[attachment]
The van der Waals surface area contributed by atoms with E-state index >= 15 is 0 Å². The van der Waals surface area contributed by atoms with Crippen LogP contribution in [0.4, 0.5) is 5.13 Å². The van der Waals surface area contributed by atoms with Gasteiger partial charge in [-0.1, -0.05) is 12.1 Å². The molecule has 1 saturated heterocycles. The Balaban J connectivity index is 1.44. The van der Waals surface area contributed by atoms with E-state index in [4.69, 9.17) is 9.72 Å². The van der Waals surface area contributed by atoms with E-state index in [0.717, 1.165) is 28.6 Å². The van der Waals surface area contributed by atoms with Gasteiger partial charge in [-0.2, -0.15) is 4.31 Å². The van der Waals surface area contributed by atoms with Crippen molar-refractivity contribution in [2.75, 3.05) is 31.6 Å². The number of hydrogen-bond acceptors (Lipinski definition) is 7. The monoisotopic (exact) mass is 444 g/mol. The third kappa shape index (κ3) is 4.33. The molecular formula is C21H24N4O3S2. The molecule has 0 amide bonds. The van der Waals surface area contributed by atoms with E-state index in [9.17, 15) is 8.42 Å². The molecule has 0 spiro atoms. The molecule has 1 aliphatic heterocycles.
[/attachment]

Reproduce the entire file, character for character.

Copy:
The van der Waals surface area contributed by atoms with E-state index >= 15 is 0 Å². The van der Waals surface area contributed by atoms with Crippen LogP contribution in [0.4, 0.5) is 5.13 Å². The van der Waals surface area contributed by atoms with Gasteiger partial charge in [-0.1, -0.05) is 12.1 Å². The molecule has 1 saturated heterocycles. The Balaban J connectivity index is 1.44. The van der Waals surface area contributed by atoms with E-state index in [4.69, 9.17) is 9.72 Å². The van der Waals surface area contributed by atoms with E-state index in [0.717, 1.165) is 28.6 Å². The van der Waals surface area contributed by atoms with Gasteiger partial charge in [-0.2, -0.15) is 4.31 Å². The van der Waals surface area contributed by atoms with Crippen molar-refractivity contribution in [2.75, 3.05) is 31.6 Å². The number of hydrogen-bond acceptors (Lipinski definition) is 7. The monoisotopic (exact) mass is 444 g/mol. The third kappa shape index (κ3) is 4.33. The molecular formula is C21H24N4O3S2. The molecule has 0 amide bonds. The van der Waals surface area contributed by atoms with E-state index in [9.17, 15) is 8.42 Å². The molecule has 0 spiro atoms. The molecule has 1 aliphatic heterocycles.